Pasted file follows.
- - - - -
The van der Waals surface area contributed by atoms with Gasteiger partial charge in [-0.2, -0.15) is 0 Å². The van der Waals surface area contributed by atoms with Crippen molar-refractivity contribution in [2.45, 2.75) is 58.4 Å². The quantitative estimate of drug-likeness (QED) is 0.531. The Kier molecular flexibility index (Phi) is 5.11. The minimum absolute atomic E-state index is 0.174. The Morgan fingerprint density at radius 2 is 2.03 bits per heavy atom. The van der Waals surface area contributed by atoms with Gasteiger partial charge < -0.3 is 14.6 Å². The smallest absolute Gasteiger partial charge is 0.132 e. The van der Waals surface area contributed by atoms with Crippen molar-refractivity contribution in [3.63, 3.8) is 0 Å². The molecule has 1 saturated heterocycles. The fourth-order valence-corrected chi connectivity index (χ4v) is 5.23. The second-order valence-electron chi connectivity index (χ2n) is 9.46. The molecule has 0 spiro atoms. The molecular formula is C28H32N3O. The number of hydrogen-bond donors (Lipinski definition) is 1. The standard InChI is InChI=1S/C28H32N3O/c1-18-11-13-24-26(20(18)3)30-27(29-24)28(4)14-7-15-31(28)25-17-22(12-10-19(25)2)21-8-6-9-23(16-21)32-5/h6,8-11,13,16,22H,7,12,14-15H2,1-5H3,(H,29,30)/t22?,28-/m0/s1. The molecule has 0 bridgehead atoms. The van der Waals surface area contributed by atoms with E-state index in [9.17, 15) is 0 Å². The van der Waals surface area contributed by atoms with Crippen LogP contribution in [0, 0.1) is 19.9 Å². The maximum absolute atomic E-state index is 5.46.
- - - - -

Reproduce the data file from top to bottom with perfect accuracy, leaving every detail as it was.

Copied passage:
The van der Waals surface area contributed by atoms with Gasteiger partial charge in [-0.2, -0.15) is 0 Å². The van der Waals surface area contributed by atoms with Crippen molar-refractivity contribution in [2.45, 2.75) is 58.4 Å². The quantitative estimate of drug-likeness (QED) is 0.531. The Kier molecular flexibility index (Phi) is 5.11. The minimum absolute atomic E-state index is 0.174. The Morgan fingerprint density at radius 2 is 2.03 bits per heavy atom. The van der Waals surface area contributed by atoms with Gasteiger partial charge < -0.3 is 14.6 Å². The smallest absolute Gasteiger partial charge is 0.132 e. The van der Waals surface area contributed by atoms with Crippen molar-refractivity contribution in [3.63, 3.8) is 0 Å². The molecule has 1 saturated heterocycles. The fourth-order valence-corrected chi connectivity index (χ4v) is 5.23. The second-order valence-electron chi connectivity index (χ2n) is 9.46. The molecule has 0 spiro atoms. The molecular formula is C28H32N3O. The number of hydrogen-bond donors (Lipinski definition) is 1. The standard InChI is InChI=1S/C28H32N3O/c1-18-11-13-24-26(20(18)3)30-27(29-24)28(4)14-7-15-31(28)25-17-22(12-10-19(25)2)21-8-6-9-23(16-21)32-5/h6,8-11,13,16,22H,7,12,14-15H2,1-5H3,(H,29,30)/t22?,28-/m0/s1. The molecule has 0 bridgehead atoms. The van der Waals surface area contributed by atoms with E-state index in [9.17, 15) is 0 Å². The van der Waals surface area contributed by atoms with Crippen LogP contribution in [0, 0.1) is 19.9 Å². The maximum absolute atomic E-state index is 5.46.